- All travelers must fill out an EU digital Passenger locator form before boarding. Failure to fill out the locator form may result in delays upon arrival. EU passenger locator form Link https://app.euplf.eu/#/
- Read Italy embassy page here https://ambwashingtondc.esteri.it/ambasciata_washington/en/sala-stampa/dall_ambasciata/ingressi-in-italia-dagli-usa-e.html
What Italy expects of you
If you are one of the 30 million tourists planning on visiting Italy this year, there are some regulations and Covid-19 etiquette to follow.
Italy was one of the first European countries to face the Covid-19 pandemic head on and although the government was criticized for some extreme measures such as total lockdown, harsh curfews and police roadblocks, today, cases have dropped significantly, and regulations have lessened but caution is still in the air.
Know that you will be expected to behave and comply with rules, regulations and new norms of social etiquette.
Keep in mind:
- Wear a mask in public places*
- Wear a mask on public transportation
- Your mask must cover your nose and mouth
- There is no excuse for not having a mask. Masks are available most everywhere, pharmacies, supermarkets, tobacconists, newsstands and minimarkets.
- People may ask you to put on your mask or wear it correctly; do not argue, here in Italy it is the law
- Although no longer law, you may be asked to have your temperature taken (with a digital thermometer). Many places like restaurants, supermarkets and museums have kept this protocol as a safety measure. Again, do not argue, it is in your own interest for safety.
- Italians are known for kissing and hugging but now a fist bump or elbow bump is more common. Kissing and hugging is still a bit awkward. Close friends and family members hug while wearing a mask.
- Social distancing is still very much practiced. Keep at least one and a half meters (5 feet) away from others.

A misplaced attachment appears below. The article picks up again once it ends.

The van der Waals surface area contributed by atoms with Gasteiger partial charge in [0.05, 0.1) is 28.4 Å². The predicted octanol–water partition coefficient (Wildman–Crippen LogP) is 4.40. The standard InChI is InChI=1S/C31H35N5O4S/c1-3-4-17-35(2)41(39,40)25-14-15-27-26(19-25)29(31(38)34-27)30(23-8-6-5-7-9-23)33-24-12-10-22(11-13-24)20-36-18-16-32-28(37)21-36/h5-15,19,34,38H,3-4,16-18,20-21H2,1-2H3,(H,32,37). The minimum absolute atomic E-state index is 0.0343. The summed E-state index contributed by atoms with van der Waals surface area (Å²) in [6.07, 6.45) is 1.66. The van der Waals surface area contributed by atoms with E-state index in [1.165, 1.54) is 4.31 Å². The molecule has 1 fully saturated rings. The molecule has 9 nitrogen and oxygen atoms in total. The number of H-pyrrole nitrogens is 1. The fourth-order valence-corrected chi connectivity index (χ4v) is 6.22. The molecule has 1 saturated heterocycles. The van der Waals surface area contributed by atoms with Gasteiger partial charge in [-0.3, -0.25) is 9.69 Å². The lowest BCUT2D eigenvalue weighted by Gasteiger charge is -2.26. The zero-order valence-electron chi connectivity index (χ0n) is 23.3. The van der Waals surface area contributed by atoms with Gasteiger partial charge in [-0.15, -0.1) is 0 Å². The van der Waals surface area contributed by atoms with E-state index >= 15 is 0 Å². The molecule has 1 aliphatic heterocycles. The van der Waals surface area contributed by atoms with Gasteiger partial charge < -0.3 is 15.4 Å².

- Italian police can impose monetary sanctions for non-compliance
*At this time, June 2021, wearing a mask outdoors (except when exercising) is obligatory, but this is expected to change within days or weeks.
If you do not arrive on a Covid-free flight or with proper tests and documentation, you may be required to quarantine for ten days. The best way to understand if you will have to quarantine is to use the interactive questionnaire provided by Italian Foreign Ministry.
What to expect visiting Italy this summer
Since last year, Italy has assigned a new color code classification system classifying the Covid-19 risk of each region.
- White, low risk
- Yellow, moderate risk
- Orange, medium to high risk
- Red, high risk alert
As of now, 66% of Italy is in the “White Zone”, meaning restrictions are fewer and curfew has been lifted. Wearing a mask in public areas will still be required. The national goal is that all other regions and autonomous provinces be designated White Zones by or on June 21.
Covid-19 case have significantly dropped, and restrictions are now being lifted in Italy. However, some protocols and rules still apply.
Read on to learn more about what to expect on your next trip to Italy for summer 2021.
Hotels & Rental Properties
Staff in hotels will be required to wear masks and guests are expected to wear a mask in public areas. Reception areas may also have plexiglass partitions. You may even find digital only check in. Gatherings in the lobby are discouraged and you should keep a distance of one meter (3-5 feet) between the person in front or next to you when waiting in line for reception or to enter an elevator. Elevators may only be able to carry 1 or 2 people at a time.
In your room you will most likely find a kit with hand sanitizer, masks a leaflet about Covid protocols. Hotels are required to sanitize rooms and surfaces frequently and rental properties must do so after each guest. Breakfast buffets may be limited or served by a staff member rather than self-service.
Museums & Galleries